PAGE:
Objections Should Be Made At Trial To Preserve Issues On Appeal
On April 25, 2013 a three judge panel of the Massachusetts Appeals Court decided a case called Adoption of Norbert. The Norbert case is one of the few care and protection/ termination of parental rights cases issued by the Massachusetts Appeals Court where a judge on the panel issued a dissenting opinion. A dissenting opinion is where one judge expresses disagreement with the majority opinion of the court.
The mother in the Norbert case appealed from a decision of a Massachusetts Juvenile Court terminating her parental rights as to her son and daughter. In her appeal the mother argued that the termination of her parental rights should be vacated for two reasons: (1) The mother claimed that the judge was biased and (2) The mother claimed that her right to due process was violated by the judge's extensive questioning of her and other witnesses throughout the trial. The mother’s attorney, to the detriment of the mother, did not challenge any of the Juvenile Court’s findings, including the ultimate finding of the mother’s parental unfitness.
The unchallenged findings showed that the mother suffered from mental health issues and lacked insight into her parenting deficiencies. When the children were in the mother's custody, they were exposed to domestic violence. According to the findings, the mother often acted inappropriately. The findings allege that on one occasion the mother invited a stranger whom she met on a telephone date line into her home for a sexual encounter while the children were present. Visits with the children were also a problem for the mother. At one point, it is alleged that the mother did not see one of her children for eight months.
In her appeal the mother states that the Juvenile Court judge erred by not excusing himself from presiding over the trial. She also asserts that the judge interfered with the conduct of the trial by participating, almost to the exclusion of the attorneys representing the parties, in examination of the witnesses. As the attorney for the mother at trial did not raise objections to the two issues that the mother raised on appeal, the Appeals Court technically did not have to consider the issues. Issues not raised in the trial court are usually not addressed on appeal absent exceptional circumstances. Adoption of Mary, 414 Mass. 705, 712 (1993).
The Appeals Court in Norbert nevertheless decided to address mother’s issues given the serious nature of the case coupled with due process concern: “...[W]e believe that it is appropriate to consider the issue even though the claim is untimely." Matter of a Care & Protection Summons, 437 Mass. 224, 239 (2002). Ultimately the Appeals Court held that the mother failed to show any bias stemming from the recusal issue.
Next the mother argued that she was denied impartial justice when the judge extensively examined the witnesses. The judge asked over 1, 000 questions at trial as compared to the approximately 725 questions asked by counsel for the Department of Children and Families, the mother, and the children combined. As in the recusal issue, the appellate decision indicates that the mother's attorney did not object to the judge's questioning. Although it may make some attorneys uncomfortable, objections must be made at the trial to preserve issues on Appeal. The majority of the court in Norbert felt that lack of an objection by counsel was particularly significant. However, despite the Juvenile Court judge’s extensive questioning of witnesses, and despite the seeming unfairness of such a situation, that the Appeals Court held that the mother was not unduly harmed by the actions of the judge. The majority felt that the issue was whether the outcome of the trial would have been different had the judge not intervened. Since the Appeals Court in Norbert felt that there was overwhelming evidence of mother’s unfitness, then, they reasoned, it did not really matter that the judge extensively questioned the witnesses to the detriment of the mother. The dissent disagreed with the majority’s analysis.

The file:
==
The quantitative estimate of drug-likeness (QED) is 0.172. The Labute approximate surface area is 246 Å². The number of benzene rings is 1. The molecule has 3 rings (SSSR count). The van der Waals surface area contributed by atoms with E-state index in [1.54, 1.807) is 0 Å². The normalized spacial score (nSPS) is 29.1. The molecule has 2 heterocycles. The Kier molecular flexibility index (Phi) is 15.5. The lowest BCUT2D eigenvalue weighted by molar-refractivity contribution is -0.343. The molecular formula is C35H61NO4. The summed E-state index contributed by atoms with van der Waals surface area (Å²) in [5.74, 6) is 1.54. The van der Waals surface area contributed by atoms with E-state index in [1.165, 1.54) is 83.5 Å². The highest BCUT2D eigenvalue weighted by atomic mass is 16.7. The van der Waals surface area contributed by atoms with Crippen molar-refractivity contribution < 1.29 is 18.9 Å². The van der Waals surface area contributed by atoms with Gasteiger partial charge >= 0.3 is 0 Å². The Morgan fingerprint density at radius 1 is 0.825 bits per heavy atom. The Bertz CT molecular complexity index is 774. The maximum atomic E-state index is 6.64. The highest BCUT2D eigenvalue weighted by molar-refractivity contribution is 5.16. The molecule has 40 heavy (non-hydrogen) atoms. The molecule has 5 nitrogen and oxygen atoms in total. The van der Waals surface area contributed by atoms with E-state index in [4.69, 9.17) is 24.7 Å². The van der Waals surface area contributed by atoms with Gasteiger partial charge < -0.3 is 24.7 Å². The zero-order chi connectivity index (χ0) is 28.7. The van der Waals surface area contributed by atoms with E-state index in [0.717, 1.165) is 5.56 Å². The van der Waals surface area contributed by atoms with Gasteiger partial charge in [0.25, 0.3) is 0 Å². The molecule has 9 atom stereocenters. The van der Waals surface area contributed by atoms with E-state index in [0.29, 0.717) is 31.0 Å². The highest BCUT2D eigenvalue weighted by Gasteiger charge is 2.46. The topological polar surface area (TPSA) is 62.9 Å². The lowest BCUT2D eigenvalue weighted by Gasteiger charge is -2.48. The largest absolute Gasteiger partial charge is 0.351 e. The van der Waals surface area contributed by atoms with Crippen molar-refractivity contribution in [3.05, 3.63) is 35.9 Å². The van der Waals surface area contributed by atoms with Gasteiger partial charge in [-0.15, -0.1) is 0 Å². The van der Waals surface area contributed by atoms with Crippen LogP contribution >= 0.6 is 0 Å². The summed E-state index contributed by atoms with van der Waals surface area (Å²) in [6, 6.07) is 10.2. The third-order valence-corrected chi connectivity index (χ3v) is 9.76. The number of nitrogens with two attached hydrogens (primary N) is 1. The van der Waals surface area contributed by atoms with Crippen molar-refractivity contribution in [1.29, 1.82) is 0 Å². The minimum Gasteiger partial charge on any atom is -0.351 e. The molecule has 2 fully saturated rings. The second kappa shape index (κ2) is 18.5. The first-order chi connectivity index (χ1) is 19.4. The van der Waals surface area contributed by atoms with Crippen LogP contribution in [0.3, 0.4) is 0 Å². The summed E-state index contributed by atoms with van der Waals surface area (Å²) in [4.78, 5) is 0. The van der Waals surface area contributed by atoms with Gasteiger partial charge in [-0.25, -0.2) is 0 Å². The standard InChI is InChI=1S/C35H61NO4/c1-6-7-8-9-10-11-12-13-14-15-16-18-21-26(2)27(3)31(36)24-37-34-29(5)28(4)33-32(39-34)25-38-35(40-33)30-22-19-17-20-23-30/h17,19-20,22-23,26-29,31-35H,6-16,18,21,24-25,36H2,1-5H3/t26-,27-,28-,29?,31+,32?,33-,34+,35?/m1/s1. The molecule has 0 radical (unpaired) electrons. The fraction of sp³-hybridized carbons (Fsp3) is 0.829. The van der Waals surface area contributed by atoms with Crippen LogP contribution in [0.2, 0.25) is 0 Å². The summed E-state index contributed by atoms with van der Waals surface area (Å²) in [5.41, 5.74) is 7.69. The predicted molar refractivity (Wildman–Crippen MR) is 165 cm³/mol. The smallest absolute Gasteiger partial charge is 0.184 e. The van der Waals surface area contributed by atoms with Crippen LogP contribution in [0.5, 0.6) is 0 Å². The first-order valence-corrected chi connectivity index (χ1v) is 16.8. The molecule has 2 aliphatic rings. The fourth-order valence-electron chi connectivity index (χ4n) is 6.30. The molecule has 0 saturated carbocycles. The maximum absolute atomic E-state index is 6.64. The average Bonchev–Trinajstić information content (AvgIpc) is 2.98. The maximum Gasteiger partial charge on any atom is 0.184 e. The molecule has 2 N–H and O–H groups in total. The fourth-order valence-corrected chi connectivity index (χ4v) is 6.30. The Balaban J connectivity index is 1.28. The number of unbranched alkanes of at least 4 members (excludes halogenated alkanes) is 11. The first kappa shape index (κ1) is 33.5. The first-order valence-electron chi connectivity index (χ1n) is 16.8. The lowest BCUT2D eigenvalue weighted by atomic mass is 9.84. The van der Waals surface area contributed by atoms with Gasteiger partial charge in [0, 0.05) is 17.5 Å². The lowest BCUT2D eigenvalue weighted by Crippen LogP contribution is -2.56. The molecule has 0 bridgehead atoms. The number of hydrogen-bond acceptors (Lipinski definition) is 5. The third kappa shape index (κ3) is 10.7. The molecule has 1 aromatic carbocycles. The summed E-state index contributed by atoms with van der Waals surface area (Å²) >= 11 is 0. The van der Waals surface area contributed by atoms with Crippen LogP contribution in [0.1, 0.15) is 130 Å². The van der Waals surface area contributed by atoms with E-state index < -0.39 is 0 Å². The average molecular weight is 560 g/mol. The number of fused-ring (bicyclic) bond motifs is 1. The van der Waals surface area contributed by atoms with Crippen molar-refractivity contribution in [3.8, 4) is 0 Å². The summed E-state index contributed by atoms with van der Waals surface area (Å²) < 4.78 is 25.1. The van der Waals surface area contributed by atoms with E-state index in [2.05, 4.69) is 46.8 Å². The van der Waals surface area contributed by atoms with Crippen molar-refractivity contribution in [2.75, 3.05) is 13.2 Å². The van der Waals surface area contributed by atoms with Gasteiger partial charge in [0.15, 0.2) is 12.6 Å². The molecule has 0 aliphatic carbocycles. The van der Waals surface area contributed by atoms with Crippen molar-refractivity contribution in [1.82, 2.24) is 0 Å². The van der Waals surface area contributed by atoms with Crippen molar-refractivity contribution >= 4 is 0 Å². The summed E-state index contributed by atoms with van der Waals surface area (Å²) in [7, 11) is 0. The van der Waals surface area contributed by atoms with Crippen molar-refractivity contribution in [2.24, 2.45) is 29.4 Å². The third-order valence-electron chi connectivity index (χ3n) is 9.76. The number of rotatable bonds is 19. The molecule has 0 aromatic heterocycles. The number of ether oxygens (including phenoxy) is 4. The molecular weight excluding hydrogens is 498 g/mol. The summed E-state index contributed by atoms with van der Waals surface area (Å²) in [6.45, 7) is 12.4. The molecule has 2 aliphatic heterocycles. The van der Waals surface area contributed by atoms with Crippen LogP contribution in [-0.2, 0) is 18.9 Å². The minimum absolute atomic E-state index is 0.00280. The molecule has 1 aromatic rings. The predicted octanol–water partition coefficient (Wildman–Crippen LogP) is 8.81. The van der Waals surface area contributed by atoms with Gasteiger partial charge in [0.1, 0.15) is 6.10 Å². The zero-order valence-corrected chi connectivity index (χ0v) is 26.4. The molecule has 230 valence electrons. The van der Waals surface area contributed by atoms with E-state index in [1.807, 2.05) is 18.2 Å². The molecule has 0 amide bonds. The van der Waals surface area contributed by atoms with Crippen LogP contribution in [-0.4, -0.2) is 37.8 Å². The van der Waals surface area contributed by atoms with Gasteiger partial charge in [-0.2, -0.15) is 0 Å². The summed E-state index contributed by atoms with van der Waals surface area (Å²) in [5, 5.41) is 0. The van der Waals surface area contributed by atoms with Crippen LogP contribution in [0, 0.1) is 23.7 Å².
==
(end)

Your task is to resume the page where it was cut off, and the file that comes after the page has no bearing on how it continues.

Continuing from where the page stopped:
The dissenting justice wrote that he could not join the majority's conclusion that this mother was supplied with impartial justice. It was particularly important for the judge to conduct the hearing on the termination of parental rights paying scrupulous attention to providing her with a fair trial wrote the dissenting justice. The Juvenile Court’s questions to the witnesses were described by the dissenter as effective cross-examination by a skillful adversary. Noting the Juvenile Court judge’s seeming aggressiveness, the dissenting justice believed that a failure to object to the judge's questions, or to the manner in which he conducted the trial, was not the same as a failure to object to the questions of an opposing counsel. In conclusion, the dissenting justice could not agree to uphold the decision of the Juvenile Court terminating the mother’s parental rights writing: “this mother was entitled to a fair trial, with representation by counsel and an opportunity to present her side of the story. On this record, I cannot say that she received one. And, under all of the circumstances, I cannot agree to uphold the termination of her parental rights simply on the ground that a fair trial might produce the same result."
Rob McCarthy is an attorney licensed to practice law in the Commonwealth of Massachusetts, before the military courts of the United States, before the United States Court of Military Appeals and before the federal district court of Massachusetts. Beside being an attorney, he a social media entrepreneur and strategist who served the United States as a U.S. Marine Corps Officer and as a candidate for the U.S. Congress.